Gloire De Bourdeaux is a Tea-Noisette, or rather it is classified among the Teas, and is a Noisette. It has been known latterly in the catalogues as Belle de Bourdeaux - Bacchus, as I suppose, having expostulated with Flora, and convinced her that the real glory of Bourdeaux is its wine - its Lafitte, Latour, and La Rose, of another description. Its numerous flowers are interesting - individually, from the striking contrast between the colours on cither side of the petals, these being of a rosy lilac without, and within of a pale silvery flesh colour; and en masse, effective and showy. It "grows like a willow," to use a gardener's phrase, much resembling in habit.
Gloire De Dijon, described among the Climbers, but excellent in every phase. Like Phyllis, it "never fails to please;" unlike Phyllis, it is never "coy".
Phcebus, what a name! Little thought poor Monsieur Desprez, when he sent out his seedling in the pride of his heart, that it would associate his name throughout the Rose-loving world with jaundice and bilious fever. Yellow Desprez, moreover, is not yellow,but buff or fawn colour, delici-ously fragrant, of beautiful foliage, blooms freely in autumn, and makes, with careful culture, a pretty Pillar Rose.
Jean Goujon, a handsome, healthful giant, with grand, well-shaped flowers of a deep rose-colour, well deserves a place in the front rank of Queen Rosa's Grenadier Guards.
Jules Margottin bears the honoured name of one who has enriched our Rose-gardens with many a precious treasure - Mons. Margottin of Bourg-la-Reine, near Paris; and no column could declare his praises so suitably, or perpetuate his fame so surely, as a pillar of this lovely Rose. I would rather that a pyramid of its sweet bright flowers bloomed above my grave, than have the fairest monument which art could raise. But "there's time enough for that," as the young lady observed to her poetical lover, when he promised her a first-class epitaph.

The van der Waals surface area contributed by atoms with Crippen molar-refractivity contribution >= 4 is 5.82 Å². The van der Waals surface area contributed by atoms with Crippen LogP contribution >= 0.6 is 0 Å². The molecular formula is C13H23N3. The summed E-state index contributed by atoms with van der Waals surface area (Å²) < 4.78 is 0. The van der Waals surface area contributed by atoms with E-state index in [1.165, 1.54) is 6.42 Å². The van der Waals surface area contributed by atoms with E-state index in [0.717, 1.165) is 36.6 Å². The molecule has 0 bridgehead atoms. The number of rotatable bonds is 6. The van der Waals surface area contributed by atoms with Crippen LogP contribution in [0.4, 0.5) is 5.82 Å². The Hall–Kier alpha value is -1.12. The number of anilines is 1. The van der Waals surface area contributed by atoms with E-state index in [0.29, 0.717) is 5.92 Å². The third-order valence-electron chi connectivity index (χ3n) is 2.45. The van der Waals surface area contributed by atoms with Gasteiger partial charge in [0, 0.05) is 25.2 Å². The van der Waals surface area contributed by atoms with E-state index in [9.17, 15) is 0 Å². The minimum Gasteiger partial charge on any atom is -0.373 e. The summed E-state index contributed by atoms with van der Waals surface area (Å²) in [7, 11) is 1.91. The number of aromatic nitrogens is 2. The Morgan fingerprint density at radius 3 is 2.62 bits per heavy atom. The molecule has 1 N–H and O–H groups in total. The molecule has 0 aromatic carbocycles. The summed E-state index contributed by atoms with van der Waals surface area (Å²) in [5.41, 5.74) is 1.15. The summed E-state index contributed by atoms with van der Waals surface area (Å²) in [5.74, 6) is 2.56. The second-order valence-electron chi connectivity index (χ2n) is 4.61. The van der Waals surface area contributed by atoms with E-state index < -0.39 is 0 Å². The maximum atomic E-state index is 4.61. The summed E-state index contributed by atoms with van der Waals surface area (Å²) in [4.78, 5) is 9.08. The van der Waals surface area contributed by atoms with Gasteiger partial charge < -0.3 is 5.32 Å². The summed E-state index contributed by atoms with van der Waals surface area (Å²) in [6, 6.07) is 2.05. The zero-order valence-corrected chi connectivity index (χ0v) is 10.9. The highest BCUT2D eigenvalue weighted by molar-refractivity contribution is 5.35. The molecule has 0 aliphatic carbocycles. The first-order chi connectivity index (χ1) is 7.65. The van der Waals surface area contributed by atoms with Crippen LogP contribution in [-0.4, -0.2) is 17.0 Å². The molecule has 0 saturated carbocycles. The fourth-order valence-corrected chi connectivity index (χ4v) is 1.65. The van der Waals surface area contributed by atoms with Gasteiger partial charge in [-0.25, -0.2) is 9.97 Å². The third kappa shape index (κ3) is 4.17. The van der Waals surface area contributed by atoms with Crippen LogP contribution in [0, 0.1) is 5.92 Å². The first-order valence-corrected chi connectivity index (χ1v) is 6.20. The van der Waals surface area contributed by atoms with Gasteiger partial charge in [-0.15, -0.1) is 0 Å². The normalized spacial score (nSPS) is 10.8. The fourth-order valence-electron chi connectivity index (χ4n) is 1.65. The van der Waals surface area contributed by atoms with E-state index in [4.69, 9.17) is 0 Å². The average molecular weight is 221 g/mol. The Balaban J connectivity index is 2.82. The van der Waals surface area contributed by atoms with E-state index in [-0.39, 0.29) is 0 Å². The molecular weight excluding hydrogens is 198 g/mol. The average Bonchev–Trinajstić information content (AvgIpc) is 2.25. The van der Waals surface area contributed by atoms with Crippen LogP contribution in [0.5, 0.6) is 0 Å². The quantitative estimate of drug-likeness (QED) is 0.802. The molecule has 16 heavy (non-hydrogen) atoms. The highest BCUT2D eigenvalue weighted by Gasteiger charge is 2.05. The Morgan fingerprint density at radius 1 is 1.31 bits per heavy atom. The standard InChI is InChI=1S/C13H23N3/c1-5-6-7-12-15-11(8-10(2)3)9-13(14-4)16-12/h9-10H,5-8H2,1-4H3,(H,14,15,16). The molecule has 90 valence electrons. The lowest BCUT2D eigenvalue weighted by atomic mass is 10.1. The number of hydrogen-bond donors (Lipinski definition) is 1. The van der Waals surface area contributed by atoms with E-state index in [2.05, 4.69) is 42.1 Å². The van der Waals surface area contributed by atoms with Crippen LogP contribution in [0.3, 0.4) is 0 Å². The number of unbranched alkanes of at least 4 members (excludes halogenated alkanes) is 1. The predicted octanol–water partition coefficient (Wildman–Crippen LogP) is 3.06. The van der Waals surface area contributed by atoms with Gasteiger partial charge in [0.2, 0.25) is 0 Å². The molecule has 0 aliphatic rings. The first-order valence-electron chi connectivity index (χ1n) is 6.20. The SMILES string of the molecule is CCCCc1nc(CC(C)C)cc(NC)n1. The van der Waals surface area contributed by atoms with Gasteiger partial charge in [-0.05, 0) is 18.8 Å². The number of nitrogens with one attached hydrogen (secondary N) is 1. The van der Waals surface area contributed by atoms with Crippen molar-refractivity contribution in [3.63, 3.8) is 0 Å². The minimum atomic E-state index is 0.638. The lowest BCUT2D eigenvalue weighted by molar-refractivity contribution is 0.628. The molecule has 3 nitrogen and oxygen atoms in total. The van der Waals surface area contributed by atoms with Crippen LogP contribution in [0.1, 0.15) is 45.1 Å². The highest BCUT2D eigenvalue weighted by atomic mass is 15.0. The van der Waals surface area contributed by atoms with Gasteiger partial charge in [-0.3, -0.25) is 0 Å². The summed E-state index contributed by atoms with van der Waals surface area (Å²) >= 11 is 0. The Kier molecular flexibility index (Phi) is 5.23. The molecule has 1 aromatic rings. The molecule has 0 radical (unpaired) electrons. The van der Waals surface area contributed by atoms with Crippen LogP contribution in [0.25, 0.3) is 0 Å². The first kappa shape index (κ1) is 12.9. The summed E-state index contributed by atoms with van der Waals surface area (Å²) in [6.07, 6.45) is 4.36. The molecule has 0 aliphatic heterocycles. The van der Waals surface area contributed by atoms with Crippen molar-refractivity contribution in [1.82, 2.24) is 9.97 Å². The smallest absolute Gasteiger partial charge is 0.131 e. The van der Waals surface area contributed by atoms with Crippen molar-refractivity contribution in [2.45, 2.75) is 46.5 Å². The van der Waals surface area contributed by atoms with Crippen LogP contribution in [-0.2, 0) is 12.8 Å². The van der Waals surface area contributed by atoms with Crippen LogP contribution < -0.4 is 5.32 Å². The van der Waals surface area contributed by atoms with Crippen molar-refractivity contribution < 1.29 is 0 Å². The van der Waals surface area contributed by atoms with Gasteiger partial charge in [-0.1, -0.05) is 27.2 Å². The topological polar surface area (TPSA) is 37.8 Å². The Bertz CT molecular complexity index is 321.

La Heine, once Queen of the Hybrid Perpetuals, is still a most royal Rose; and, with the attention which royalty has a right to expect, will give magnificent blooms in a genial - that is, in a hot sunny - season. In wet or cold summers the immense buds do not open kindly. It is not, in fact, to be relied upon, like:
La Ville De St Denis, which, faithful as she is fair, and bounteous as she is beautiful, always gladdens us with flowers of exquisite symmetry, and of a deep fresh rosy pink.
Leopold Premier well deserves his title - I do not mean as Roi des Beiges, but as a Rose de la premiere qualite among the deep-red varieties. There is a lovely tinge of violet in its large symmetrical flowers, which makes it specially charming.
Lord Raglan is somewhat uncertain, but in his happiest mood superb, superlative. A sunbeam in a goblet of Burgundy may give you some idea of his mingled hues - crimson, purple, and glowing red; but all words of mine are powerless. So let him go, and we will drink the Burgundy in honour of those most winsome dames:
Madame Boll, whose foliage alone, with the dew on it, is worth a getting up at sunrise to see, but having flowers to correspond of an immense size, exquisite form, and of a clear bright rose-colour.
Madame Boutin, one of our most certain and charming Rose3, of a light cherry crimson, or cerise hue, and of perfect shape; well described in a French catalogue as "bien faite, beau rouge, cerise vif".